Start here to learn about the top health conditions that concern men, from head to toe.
Getting the right screening test at the right time is one of the most important things men can do for their health. Learn about 9 important tests, and when to get them, here.
Diabetes in men is on the rise. Learn how to recognize it and prevent dangerous complications here.
You might assume that a heart attack is something you only need to worry about when you're older, but heart problems are all too common in younger men. Learn how to keep them at bay, and what to do if you have one.
High cholesterol puts you at increased risk of heart attacks, strokes and peripheral artery disease, and you may not even know you have it. Learn prevention tips and ways to treat problems here.
One of every three American men have high blood pressure, and many don't know it. Learn about warning signs and what to do here.
Strokes are the fourth leading cause of death in men, yet most guys can't name one stroke symptom. Here's how to recognize and prevent them.
Still the leader in cancer deaths, lung cancer is also one of the most preventable cancers. Here's what men need to know to prevent lung cancer.
Overall, only about 6% of men in the U.S. develop colorectal cancer, but several factors increase your risk.
Women may not be the only ones who suffer the effects of changing hormones. More male patients are reporting the same symptoms women go through in perimenopause and menopause. Can you do anything to prevent it?
If you're a man dealing with urinary incontinence, you definitely need to get medical help. But while you and your doctor are figuring out how to solve the problem, these things you can do on your own might improve your symptoms.
Lots of men hate the idea of using so-called adult diapers, urine collection bags and catheters. But if you're having a problem with male incontinence, these products can really help.
Get tips for acting, looking and feeling your best.
Simple health go-tos for men in their 40s and 50s that can help them stay strong and healthy for a lifetime.
Simple health go-tos for men 60 and over for staying healthy and strong for a lifetime.
Think you know the difference between myth and reality when it comes to men’s health issues? Take this WebMD quiz and find out.
Anger can be an underlying cause of mental health issues. Learn about the dangers of suppressed anger and steps toward managing anger.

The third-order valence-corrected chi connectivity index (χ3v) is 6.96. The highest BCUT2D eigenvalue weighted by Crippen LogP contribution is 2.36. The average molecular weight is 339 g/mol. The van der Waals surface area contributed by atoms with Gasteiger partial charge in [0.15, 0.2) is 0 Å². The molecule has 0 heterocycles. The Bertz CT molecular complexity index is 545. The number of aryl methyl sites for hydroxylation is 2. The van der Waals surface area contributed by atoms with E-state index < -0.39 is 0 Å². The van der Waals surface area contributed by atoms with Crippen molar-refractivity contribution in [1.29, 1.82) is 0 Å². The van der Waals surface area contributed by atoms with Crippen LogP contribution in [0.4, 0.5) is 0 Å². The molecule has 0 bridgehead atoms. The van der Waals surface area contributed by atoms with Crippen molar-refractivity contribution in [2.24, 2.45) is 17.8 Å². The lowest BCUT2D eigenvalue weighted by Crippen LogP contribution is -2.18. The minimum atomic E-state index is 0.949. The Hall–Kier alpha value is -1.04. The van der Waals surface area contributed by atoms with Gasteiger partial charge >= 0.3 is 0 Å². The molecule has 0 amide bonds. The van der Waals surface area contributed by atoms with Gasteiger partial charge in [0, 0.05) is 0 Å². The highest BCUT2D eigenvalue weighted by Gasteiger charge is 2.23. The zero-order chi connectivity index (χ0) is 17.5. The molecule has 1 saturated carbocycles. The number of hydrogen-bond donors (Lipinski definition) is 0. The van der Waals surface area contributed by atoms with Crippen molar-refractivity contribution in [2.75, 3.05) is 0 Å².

Most causes of problems that happen during sex, such as premature ejaculation, erectilce dysfunction, or lowered libido -- are treatable. Learn what to do on your own and with help here.
Many aging men with low testosterone report improved energy levels, sex drive and mood after testosterone treatment. If testosterone is low, how do you find out, and should you replace it?
For such a little gland, the prostate seems to cause a lot of concern. Like a troubled, war-torn country, it's in the news all the time and something always seems to be going wrong there, but you don't really know where it is or why it's important. Learn more.
Prostatitis is often described as an infection of the prostate. It can also be an inflammation with no sign of infection.
Each man's enlarged prostate, also called benign prostatic hyperplasia (BPH), is different. What signs and symptoms should you look out for, and when should you find treatment?
While medications help many men with an enlarged prostate -- also called benign prostatic hyperplasia (BPH) -- they may not always be effective in relieving symptoms.
They may be rare, but testicular diseases can be a pain. In some cases, they can be life-threatening. Learn how to recognize them and do something about them as early as possible to prevent worsening problems.
Testicular examination and testicular self-examination (TSE) are two different methods to detect lumps or abnormalities of the testicles.
In chordee, the penis usually curves downward. The urinary opening may be on the underside of the penis (hypospadias). Surgery can usually correct chordee.
Seeing blood in the semen can make a man anxious. Fortunately, it doesn't always signal a major medical problem.